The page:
A candidate for Kanawha County’s family court judge vacancy believes her experience in the family court system -- including a protective order taken out against her by her then-husband several years ago -- will help her relate to people in family court if she’s chosen for the spot.
Erica Lord said she can relate to some of the defendants she’s prosecuted, as well as some of the victims of domestic violence she’s represented.
Lord, 37, who has worked as an assistant Kanawha prosecutor for five years, obtained a domestic violence protection order against her now ex-husband in March 2007. Two months later, he was granted a protective order against her.
Both orders were dismissed as part of their divorce, but Lord said the experience has helped her play a leading role in the county’s domestic violence pilot program and will continue to help her if Gov. Earl Ray Tomblin chooses her to replace recently retired Kanawha Family Court Judge Mike Kelly. She and two other attorneys, R. Joseph Zak and Darlene Ratliff Washington, have been recommended to the governor by the state Judicial Vacancy Advisory Commission.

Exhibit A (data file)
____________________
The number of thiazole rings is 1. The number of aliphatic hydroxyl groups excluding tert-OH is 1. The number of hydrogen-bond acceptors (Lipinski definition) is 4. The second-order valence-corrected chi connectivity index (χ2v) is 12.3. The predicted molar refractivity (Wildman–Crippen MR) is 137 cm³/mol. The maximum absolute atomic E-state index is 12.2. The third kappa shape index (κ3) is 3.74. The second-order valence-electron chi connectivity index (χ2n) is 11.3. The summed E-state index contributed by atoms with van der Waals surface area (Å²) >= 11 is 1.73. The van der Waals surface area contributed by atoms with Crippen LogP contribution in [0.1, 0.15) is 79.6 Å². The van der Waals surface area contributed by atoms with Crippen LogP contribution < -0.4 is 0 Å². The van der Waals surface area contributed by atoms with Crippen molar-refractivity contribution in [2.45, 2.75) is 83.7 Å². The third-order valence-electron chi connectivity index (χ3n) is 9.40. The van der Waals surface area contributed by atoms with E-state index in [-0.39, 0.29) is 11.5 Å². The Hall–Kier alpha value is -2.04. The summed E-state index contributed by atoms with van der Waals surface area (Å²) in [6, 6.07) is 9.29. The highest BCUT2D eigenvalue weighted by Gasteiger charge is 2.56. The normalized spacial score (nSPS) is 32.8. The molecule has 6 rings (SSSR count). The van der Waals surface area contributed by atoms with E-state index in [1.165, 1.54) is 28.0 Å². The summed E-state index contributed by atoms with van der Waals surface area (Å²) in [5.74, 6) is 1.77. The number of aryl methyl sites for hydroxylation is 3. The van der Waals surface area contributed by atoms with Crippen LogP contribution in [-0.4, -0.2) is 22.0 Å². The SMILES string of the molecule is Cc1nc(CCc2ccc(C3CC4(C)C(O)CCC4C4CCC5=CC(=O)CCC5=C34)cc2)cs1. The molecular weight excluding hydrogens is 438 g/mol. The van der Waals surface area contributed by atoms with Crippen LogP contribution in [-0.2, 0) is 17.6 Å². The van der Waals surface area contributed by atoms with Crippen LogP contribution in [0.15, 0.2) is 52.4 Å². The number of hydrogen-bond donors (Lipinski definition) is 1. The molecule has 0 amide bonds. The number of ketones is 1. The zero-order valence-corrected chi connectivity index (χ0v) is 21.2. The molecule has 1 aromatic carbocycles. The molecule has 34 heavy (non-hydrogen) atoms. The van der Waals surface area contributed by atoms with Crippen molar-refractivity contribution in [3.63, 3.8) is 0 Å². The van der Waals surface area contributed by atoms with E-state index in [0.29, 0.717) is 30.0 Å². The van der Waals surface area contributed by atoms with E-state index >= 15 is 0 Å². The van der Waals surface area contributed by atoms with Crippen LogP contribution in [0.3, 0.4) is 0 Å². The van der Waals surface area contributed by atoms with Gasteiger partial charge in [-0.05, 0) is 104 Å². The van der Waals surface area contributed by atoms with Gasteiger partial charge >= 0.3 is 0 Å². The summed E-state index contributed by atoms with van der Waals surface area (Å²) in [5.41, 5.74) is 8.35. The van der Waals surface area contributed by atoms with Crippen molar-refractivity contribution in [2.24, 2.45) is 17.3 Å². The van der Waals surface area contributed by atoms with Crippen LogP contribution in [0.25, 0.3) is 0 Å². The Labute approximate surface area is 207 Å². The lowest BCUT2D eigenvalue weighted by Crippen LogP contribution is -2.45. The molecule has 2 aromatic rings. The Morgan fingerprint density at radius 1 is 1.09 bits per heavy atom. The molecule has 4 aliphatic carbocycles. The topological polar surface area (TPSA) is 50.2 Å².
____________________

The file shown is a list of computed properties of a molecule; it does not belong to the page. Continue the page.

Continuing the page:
Lord has already filed preliminary paperwork to run for the position in 2016, when Kelly’s term will expire.
She and her then-husband, attorney Christopher Harich, obtained protection orders against each other while they were divorcing. Both orders were dismissed by then-Kanawha Family Court Judge Jane Charnock. Facts surrounding domestic violence orders are not public information.
Lord disclosed the information in her application for the family court appointment, and attached both dismissal orders.
“Being through this myself i think it has given me a better idea of what litigants go through,” Lord said. “Unfortunately, I was in an abusive situation and I know what it’s like to be in that system. I have moved on from that situation.”
Lord said she and Harich were married for 18 months. Harich did not return a phone message.
Also in 2007, Lord was charged with writing a worthless check for $633 to the Kanawha Sheriff’s Tax Department. She paid the amount in 2008 and the charge was dismissed.
Lord did not disclose that information on the application to be judge, and said she’d forgotten about it until a Gazette reporter asked her about it last week. She said her ex-husband had closed a bank account without her knowledge, and she wrote a check from that account to pay her property taxes.
The application also asks candidates to reveal any posts on social media that might depict them in a negative light. Lord wrote that in September 2013 a post on the website Topix depicted her in a false light. “As is the case with any public official, occasional stray comments have been posted on Topix about me,” Lord wrote on her application.
Lord actually sued the website in Kanawha Circuit Court last year. The lawsuit asked the website to reveal Internet service provider addresses of seven people who posted negative comments about her. The lawsuit was dropped when the comments were taken down.
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